You don't have to read it, thats why this moderation system is in effect. As a matter of fact, if you get modded down as an AC enough, your I.P. gets blocked. So what more do you want? Would you like to work for free for slashdot, reading and editing every post instantly, without removing any that I decided I might find amusing on a whim? As a matter of fact, if there were any kind of automated censorship going on, you would find even more useless posts. I for one, would find it tremedously amusing to see how much I could get through the system.

    I don't like these posts much either, but what words are you going to search for to filter them? Haven't you read ANY of the censorware discussions on here?
  • Damn, and here i was all hoping for a flame war. :)
  • An amusement park where the giant mechanical dinosaurs go ape shit wild and send one made of liquid metal back in time to slay the mother of their would be destroyer Jon. But they are always thwarted by ancient technology that can't hurt it, but still manages to kill it after failing to kill it the first 300 times they tried it.......

    .... oh, and they try to put it on display in los angelas and it goes nuts ala Godzilla for a while.
  • DAMN! I was going to make that joke...

    but, I will see to it that if anyone ever makes real working transformers, and I mean giant humaniods that turn into dinosaurs, fighter jets, big rigs, or 80's hot rods, then they will get millions upon millions of dollars.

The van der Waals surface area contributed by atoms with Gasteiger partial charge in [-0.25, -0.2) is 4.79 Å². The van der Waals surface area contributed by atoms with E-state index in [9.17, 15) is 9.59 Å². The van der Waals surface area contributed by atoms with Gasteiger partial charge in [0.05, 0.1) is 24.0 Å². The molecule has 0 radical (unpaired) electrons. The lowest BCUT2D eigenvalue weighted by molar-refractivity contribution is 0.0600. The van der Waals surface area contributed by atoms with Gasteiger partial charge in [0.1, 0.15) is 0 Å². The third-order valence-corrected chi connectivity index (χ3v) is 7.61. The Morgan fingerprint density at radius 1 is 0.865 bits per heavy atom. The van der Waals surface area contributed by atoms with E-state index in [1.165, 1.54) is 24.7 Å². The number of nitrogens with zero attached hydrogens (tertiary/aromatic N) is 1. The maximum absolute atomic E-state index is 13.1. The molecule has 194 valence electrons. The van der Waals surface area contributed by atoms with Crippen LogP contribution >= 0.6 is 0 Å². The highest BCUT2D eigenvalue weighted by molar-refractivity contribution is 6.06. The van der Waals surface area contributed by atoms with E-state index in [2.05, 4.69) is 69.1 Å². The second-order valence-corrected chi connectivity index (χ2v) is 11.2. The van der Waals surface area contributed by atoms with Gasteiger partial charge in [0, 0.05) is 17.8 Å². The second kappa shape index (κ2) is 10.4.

Hell instead of spending half a trillion (at least) on missile defence that won't work lets spend it on tranformer research!
  • hey, the javascript wasn't working on the page for me, so here's the link. quicktime 3 required. [] john
  • No, no, no. The on-going efforts to build Daleks is the next step in a long line of attempts to exterminate humanity. Robotic dinosaurs are just for running after screaming people and eating the ones that separate from the group for no apparent reason...
  • Just as we start to build the first city-block trashing mechasaurs, you want to make them as smart as one of Cthulthu's grandchildren ? Isn't a big dumb dinosaur scarey enough for you ?

    Never trust anything with tentacles and no backbone.

  • by zpengo ( 99887 ) on Thursday May 24, 2001 @12:49PM (#200279) Homepage
    This is exactly the same thing as any robot made within the past few decades, except that it hops and looks like a dinosaur. Big whoop.
  • Cybertron and all its moons are mine!

    There is no escape. I, Galvatron will crush you just as the magnificent Megatron crushed Prime!

    The only "intuitive" interface is the nipple. After that, it's all learned.

  • I hope this one lasts even longer than summer! :)
  • A quick Google search [] for 'supertoys kubrick miniature dinosaurs' will clarify things.
  • by Animats ( 122034 ) on Thursday May 24, 2001 @01:45PM (#200283) Homepage